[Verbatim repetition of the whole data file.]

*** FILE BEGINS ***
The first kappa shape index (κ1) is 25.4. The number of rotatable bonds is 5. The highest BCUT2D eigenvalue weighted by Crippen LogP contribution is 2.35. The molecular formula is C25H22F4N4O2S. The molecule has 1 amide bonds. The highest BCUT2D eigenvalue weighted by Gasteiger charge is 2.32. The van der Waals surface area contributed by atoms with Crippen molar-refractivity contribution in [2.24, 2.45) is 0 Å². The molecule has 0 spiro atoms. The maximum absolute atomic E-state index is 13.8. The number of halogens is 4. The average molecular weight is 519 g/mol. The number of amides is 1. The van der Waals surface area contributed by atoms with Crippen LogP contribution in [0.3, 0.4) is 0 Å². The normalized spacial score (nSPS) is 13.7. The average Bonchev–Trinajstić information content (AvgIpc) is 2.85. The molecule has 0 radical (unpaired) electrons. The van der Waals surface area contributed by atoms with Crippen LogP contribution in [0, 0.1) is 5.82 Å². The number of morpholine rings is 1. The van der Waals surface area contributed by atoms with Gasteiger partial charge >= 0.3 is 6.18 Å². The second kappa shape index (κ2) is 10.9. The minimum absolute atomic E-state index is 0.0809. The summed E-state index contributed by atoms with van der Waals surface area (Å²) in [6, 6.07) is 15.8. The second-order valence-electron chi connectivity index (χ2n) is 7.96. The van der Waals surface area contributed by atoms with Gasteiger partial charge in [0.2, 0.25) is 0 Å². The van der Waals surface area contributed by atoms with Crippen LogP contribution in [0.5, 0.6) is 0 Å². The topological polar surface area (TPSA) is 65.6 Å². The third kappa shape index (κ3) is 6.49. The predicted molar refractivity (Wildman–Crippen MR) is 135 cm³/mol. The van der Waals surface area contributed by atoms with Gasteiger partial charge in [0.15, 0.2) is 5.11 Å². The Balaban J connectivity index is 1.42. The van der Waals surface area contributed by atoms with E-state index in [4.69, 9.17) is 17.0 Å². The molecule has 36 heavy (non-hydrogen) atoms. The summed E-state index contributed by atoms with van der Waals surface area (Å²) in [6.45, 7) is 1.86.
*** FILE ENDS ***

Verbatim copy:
The first kappa shape index (κ1) is 25.4. The number of rotatable bonds is 5. The highest BCUT2D eigenvalue weighted by Crippen LogP contribution is 2.35. The molecular formula is C25H22F4N4O2S. The molecule has 1 amide bonds. The highest BCUT2D eigenvalue weighted by Gasteiger charge is 2.32. The van der Waals surface area contributed by atoms with Crippen molar-refractivity contribution in [2.24, 2.45) is 0 Å². The molecule has 0 spiro atoms. The maximum absolute atomic E-state index is 13.8. The number of halogens is 4. The average molecular weight is 519 g/mol. The number of amides is 1. The van der Waals surface area contributed by atoms with Crippen LogP contribution in [0.3, 0.4) is 0 Å². The normalized spacial score (nSPS) is 13.7. The average Bonchev–Trinajstić information content (AvgIpc) is 2.85. The molecule has 0 radical (unpaired) electrons. The van der Waals surface area contributed by atoms with Crippen LogP contribution in [0, 0.1) is 5.82 Å². The number of morpholine rings is 1. The van der Waals surface area contributed by atoms with Gasteiger partial charge >= 0.3 is 6.18 Å². The second kappa shape index (κ2) is 10.9. The minimum absolute atomic E-state index is 0.0809. The summed E-state index contributed by atoms with van der Waals surface area (Å²) in [6, 6.07) is 15.8. The second-order valence-electron chi connectivity index (χ2n) is 7.96. The van der Waals surface area contributed by atoms with Gasteiger partial charge in [0.2, 0.25) is 0 Å². The van der Waals surface area contributed by atoms with Crippen LogP contribution in [0.5, 0.6) is 0 Å². The topological polar surface area (TPSA) is 65.6 Å². The third kappa shape index (κ3) is 6.49. The predicted molar refractivity (Wildman–Crippen MR) is 135 cm³/mol. The van der Waals surface area contributed by atoms with Gasteiger partial charge in [0.15, 0.2) is 5.11 Å². The Balaban J connectivity index is 1.42. The van der Waals surface area contributed by atoms with E-state index in [4.69, 9.17) is 17.0 Å². The molecule has 36 heavy (non-hydrogen) atoms. The summed E-state index contributed by atoms with van der Waals surface area (Å²) in [6.45, 7) is 1.86.